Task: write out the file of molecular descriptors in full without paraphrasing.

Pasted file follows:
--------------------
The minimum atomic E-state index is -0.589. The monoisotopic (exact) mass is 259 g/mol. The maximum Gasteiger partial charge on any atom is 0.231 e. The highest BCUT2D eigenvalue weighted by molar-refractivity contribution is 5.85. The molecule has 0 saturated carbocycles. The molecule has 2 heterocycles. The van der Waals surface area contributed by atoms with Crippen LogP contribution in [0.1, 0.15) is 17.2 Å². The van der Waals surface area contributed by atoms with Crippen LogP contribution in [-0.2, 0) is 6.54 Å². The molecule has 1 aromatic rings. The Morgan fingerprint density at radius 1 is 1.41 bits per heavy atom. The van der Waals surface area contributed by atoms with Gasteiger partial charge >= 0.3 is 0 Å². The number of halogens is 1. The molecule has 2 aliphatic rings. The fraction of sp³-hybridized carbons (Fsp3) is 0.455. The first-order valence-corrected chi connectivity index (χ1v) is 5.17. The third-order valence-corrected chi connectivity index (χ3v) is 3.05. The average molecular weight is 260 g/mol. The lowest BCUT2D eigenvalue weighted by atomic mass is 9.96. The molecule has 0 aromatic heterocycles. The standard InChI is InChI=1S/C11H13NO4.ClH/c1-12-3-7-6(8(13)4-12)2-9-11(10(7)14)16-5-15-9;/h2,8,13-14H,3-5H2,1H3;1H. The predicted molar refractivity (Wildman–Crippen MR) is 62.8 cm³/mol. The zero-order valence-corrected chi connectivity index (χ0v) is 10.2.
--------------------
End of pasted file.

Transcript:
The minimum atomic E-state index is -0.589. The monoisotopic (exact) mass is 259 g/mol. The maximum Gasteiger partial charge on any atom is 0.231 e. The highest BCUT2D eigenvalue weighted by molar-refractivity contribution is 5.85. The molecule has 0 saturated carbocycles. The molecule has 2 heterocycles. The van der Waals surface area contributed by atoms with Crippen LogP contribution in [0.1, 0.15) is 17.2 Å². The van der Waals surface area contributed by atoms with Crippen LogP contribution in [-0.2, 0) is 6.54 Å². The molecule has 1 aromatic rings. The Morgan fingerprint density at radius 1 is 1.41 bits per heavy atom. The van der Waals surface area contributed by atoms with Gasteiger partial charge >= 0.3 is 0 Å². The number of halogens is 1. The molecule has 2 aliphatic rings. The fraction of sp³-hybridized carbons (Fsp3) is 0.455. The first-order valence-corrected chi connectivity index (χ1v) is 5.17. The third-order valence-corrected chi connectivity index (χ3v) is 3.05. The average molecular weight is 260 g/mol. The lowest BCUT2D eigenvalue weighted by atomic mass is 9.96. The molecule has 0 aromatic heterocycles. The standard InChI is InChI=1S/C11H13NO4.ClH/c1-12-3-7-6(8(13)4-12)2-9-11(10(7)14)16-5-15-9;/h2,8,13-14H,3-5H2,1H3;1H. The predicted molar refractivity (Wildman–Crippen MR) is 62.8 cm³/mol. The zero-order valence-corrected chi connectivity index (χ0v) is 10.2.